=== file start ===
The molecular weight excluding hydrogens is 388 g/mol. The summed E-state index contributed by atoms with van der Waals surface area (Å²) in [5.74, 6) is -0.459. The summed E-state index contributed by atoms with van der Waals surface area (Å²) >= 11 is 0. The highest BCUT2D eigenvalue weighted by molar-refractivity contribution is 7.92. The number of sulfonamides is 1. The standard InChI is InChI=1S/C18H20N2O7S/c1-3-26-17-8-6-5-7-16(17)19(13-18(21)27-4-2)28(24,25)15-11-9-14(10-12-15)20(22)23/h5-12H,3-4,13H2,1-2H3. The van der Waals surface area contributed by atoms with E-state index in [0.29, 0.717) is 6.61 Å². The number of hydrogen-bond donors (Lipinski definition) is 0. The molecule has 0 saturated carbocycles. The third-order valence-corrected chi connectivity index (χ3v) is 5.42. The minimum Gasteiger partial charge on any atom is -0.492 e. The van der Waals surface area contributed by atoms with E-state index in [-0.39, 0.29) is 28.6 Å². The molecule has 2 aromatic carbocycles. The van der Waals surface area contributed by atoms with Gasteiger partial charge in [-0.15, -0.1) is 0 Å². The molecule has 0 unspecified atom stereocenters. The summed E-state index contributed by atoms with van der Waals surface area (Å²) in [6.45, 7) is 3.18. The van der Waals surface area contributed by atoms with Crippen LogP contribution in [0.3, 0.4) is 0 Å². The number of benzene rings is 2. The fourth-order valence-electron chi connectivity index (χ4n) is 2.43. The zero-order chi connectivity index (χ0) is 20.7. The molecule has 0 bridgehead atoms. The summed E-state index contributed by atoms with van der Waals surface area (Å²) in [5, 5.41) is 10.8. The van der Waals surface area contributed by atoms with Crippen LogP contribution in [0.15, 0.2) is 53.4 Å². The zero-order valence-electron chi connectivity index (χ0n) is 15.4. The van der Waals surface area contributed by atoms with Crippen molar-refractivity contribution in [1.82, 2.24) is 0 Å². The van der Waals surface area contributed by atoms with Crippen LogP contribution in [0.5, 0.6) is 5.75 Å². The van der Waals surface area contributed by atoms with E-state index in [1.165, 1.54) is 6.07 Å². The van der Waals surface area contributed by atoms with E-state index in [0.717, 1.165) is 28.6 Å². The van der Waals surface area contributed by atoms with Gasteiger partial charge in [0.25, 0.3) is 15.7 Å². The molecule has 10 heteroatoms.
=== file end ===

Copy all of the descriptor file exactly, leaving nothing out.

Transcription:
The molecular weight excluding hydrogens is 388 g/mol. The summed E-state index contributed by atoms with van der Waals surface area (Å²) in [5.74, 6) is -0.459. The summed E-state index contributed by atoms with van der Waals surface area (Å²) >= 11 is 0. The highest BCUT2D eigenvalue weighted by molar-refractivity contribution is 7.92. The number of sulfonamides is 1. The standard InChI is InChI=1S/C18H20N2O7S/c1-3-26-17-8-6-5-7-16(17)19(13-18(21)27-4-2)28(24,25)15-11-9-14(10-12-15)20(22)23/h5-12H,3-4,13H2,1-2H3. The van der Waals surface area contributed by atoms with E-state index in [0.29, 0.717) is 6.61 Å². The number of hydrogen-bond donors (Lipinski definition) is 0. The molecule has 0 saturated carbocycles. The third-order valence-corrected chi connectivity index (χ3v) is 5.42. The minimum Gasteiger partial charge on any atom is -0.492 e. The van der Waals surface area contributed by atoms with E-state index in [-0.39, 0.29) is 28.6 Å². The molecule has 2 aromatic carbocycles. The van der Waals surface area contributed by atoms with Gasteiger partial charge in [-0.15, -0.1) is 0 Å². The molecule has 0 unspecified atom stereocenters. The summed E-state index contributed by atoms with van der Waals surface area (Å²) in [6.45, 7) is 3.18. The van der Waals surface area contributed by atoms with Crippen LogP contribution in [0.3, 0.4) is 0 Å². The number of benzene rings is 2. The fourth-order valence-electron chi connectivity index (χ4n) is 2.43. The zero-order chi connectivity index (χ0) is 20.7. The molecule has 0 bridgehead atoms. The summed E-state index contributed by atoms with van der Waals surface area (Å²) in [5, 5.41) is 10.8. The van der Waals surface area contributed by atoms with Crippen LogP contribution in [0.15, 0.2) is 53.4 Å². The zero-order valence-electron chi connectivity index (χ0n) is 15.4. The van der Waals surface area contributed by atoms with Crippen molar-refractivity contribution in [1.82, 2.24) is 0 Å². The van der Waals surface area contributed by atoms with Crippen LogP contribution in [0.5, 0.6) is 5.75 Å². The van der Waals surface area contributed by atoms with E-state index in [1.165, 1.54) is 6.07 Å². The van der Waals surface area contributed by atoms with E-state index in [0.717, 1.165) is 28.6 Å². The van der Waals surface area contributed by atoms with Gasteiger partial charge in [0.25, 0.3) is 15.7 Å². The molecule has 10 heteroatoms.